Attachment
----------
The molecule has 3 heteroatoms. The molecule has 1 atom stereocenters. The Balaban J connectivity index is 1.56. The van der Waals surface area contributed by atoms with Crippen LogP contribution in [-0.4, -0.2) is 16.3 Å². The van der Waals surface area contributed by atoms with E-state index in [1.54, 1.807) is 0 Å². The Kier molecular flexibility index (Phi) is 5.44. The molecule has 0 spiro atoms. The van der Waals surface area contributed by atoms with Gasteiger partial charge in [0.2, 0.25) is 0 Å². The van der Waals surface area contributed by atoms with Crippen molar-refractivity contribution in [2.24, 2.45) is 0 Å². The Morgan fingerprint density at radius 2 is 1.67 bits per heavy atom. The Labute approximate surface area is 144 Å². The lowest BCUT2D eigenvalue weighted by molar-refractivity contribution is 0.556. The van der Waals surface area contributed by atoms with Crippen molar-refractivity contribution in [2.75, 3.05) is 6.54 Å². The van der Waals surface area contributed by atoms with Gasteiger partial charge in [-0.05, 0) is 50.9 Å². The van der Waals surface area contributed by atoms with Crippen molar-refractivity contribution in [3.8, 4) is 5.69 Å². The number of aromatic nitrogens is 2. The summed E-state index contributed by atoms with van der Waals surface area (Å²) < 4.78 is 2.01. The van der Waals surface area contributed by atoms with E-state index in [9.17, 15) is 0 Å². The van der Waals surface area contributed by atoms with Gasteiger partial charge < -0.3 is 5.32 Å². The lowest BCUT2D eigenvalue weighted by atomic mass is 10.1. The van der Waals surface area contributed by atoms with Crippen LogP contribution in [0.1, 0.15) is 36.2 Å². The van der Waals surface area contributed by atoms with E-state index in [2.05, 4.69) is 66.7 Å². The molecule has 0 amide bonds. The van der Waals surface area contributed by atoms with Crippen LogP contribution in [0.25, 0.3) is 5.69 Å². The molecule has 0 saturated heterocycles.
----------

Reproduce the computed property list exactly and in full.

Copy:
The molecule has 3 heteroatoms. The molecule has 1 atom stereocenters. The Balaban J connectivity index is 1.56. The van der Waals surface area contributed by atoms with Crippen LogP contribution in [-0.4, -0.2) is 16.3 Å². The van der Waals surface area contributed by atoms with E-state index in [1.54, 1.807) is 0 Å². The Kier molecular flexibility index (Phi) is 5.44. The molecule has 0 spiro atoms. The van der Waals surface area contributed by atoms with Gasteiger partial charge in [0.2, 0.25) is 0 Å². The van der Waals surface area contributed by atoms with Crippen molar-refractivity contribution in [2.24, 2.45) is 0 Å². The Morgan fingerprint density at radius 2 is 1.67 bits per heavy atom. The Labute approximate surface area is 144 Å². The lowest BCUT2D eigenvalue weighted by molar-refractivity contribution is 0.556. The van der Waals surface area contributed by atoms with Crippen molar-refractivity contribution in [2.75, 3.05) is 6.54 Å². The van der Waals surface area contributed by atoms with Gasteiger partial charge in [-0.05, 0) is 50.9 Å². The van der Waals surface area contributed by atoms with Crippen molar-refractivity contribution in [3.8, 4) is 5.69 Å². The number of aromatic nitrogens is 2. The summed E-state index contributed by atoms with van der Waals surface area (Å²) < 4.78 is 2.01. The van der Waals surface area contributed by atoms with E-state index in [9.17, 15) is 0 Å². The van der Waals surface area contributed by atoms with Gasteiger partial charge < -0.3 is 5.32 Å². The lowest BCUT2D eigenvalue weighted by atomic mass is 10.1. The van der Waals surface area contributed by atoms with Crippen LogP contribution in [0.1, 0.15) is 36.2 Å². The van der Waals surface area contributed by atoms with E-state index in [2.05, 4.69) is 66.7 Å². The molecule has 0 amide bonds. The van der Waals surface area contributed by atoms with Crippen LogP contribution in [0.25, 0.3) is 5.69 Å². The molecule has 0 saturated heterocycles.